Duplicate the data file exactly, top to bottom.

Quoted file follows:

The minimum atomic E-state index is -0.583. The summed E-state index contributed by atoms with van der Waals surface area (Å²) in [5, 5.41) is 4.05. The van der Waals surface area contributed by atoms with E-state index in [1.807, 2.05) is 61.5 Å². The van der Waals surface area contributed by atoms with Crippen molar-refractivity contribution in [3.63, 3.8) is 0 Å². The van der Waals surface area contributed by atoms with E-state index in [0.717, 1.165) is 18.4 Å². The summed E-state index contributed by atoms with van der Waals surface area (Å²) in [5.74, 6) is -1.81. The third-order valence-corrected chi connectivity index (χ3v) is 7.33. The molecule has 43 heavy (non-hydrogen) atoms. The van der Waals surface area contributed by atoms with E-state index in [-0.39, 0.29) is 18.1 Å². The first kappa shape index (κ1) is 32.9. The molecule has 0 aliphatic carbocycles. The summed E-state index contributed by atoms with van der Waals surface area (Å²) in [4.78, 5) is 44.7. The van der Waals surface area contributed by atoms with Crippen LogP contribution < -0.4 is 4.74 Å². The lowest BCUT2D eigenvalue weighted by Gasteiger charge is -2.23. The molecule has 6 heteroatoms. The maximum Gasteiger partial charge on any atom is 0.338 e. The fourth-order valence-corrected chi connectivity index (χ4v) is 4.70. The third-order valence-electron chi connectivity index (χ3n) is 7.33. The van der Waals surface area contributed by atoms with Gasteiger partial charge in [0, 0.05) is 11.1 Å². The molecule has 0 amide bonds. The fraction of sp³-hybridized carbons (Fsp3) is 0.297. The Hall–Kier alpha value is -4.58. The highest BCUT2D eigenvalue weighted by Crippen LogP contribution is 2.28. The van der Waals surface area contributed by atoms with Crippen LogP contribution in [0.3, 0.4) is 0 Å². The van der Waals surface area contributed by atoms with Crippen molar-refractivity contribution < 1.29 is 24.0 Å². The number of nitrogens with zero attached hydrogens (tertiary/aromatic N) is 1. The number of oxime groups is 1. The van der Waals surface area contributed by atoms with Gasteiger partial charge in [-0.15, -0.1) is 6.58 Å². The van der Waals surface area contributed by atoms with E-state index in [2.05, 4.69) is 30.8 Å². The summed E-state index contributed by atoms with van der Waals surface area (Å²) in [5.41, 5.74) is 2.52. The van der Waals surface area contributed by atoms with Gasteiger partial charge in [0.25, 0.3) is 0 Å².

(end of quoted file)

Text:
The minimum atomic E-state index is -0.583. The summed E-state index contributed by atoms with van der Waals surface area (Å²) in [5, 5.41) is 4.05. The van der Waals surface area contributed by atoms with E-state index in [1.807, 2.05) is 61.5 Å². The van der Waals surface area contributed by atoms with Crippen molar-refractivity contribution in [3.63, 3.8) is 0 Å². The van der Waals surface area contributed by atoms with E-state index in [0.717, 1.165) is 18.4 Å². The summed E-state index contributed by atoms with van der Waals surface area (Å²) in [5.74, 6) is -1.81. The third-order valence-corrected chi connectivity index (χ3v) is 7.33. The molecule has 43 heavy (non-hydrogen) atoms. The van der Waals surface area contributed by atoms with E-state index in [-0.39, 0.29) is 18.1 Å². The first kappa shape index (κ1) is 32.9. The molecule has 0 aliphatic carbocycles. The summed E-state index contributed by atoms with van der Waals surface area (Å²) in [4.78, 5) is 44.7. The van der Waals surface area contributed by atoms with Crippen LogP contribution < -0.4 is 4.74 Å². The lowest BCUT2D eigenvalue weighted by Gasteiger charge is -2.23. The molecule has 6 heteroatoms. The maximum Gasteiger partial charge on any atom is 0.338 e. The fourth-order valence-corrected chi connectivity index (χ4v) is 4.70. The third-order valence-electron chi connectivity index (χ3n) is 7.33. The van der Waals surface area contributed by atoms with Gasteiger partial charge in [0, 0.05) is 11.1 Å². The molecule has 0 amide bonds. The fraction of sp³-hybridized carbons (Fsp3) is 0.297. The Hall–Kier alpha value is -4.58. The highest BCUT2D eigenvalue weighted by Crippen LogP contribution is 2.28. The van der Waals surface area contributed by atoms with Crippen LogP contribution in [0.3, 0.4) is 0 Å². The van der Waals surface area contributed by atoms with Crippen molar-refractivity contribution < 1.29 is 24.0 Å². The number of nitrogens with zero attached hydrogens (tertiary/aromatic N) is 1. The number of oxime groups is 1. The van der Waals surface area contributed by atoms with Gasteiger partial charge in [-0.15, -0.1) is 6.58 Å². The van der Waals surface area contributed by atoms with E-state index in [2.05, 4.69) is 30.8 Å². The summed E-state index contributed by atoms with van der Waals surface area (Å²) in [5.41, 5.74) is 2.52. The van der Waals surface area contributed by atoms with Gasteiger partial charge in [0.25, 0.3) is 0 Å².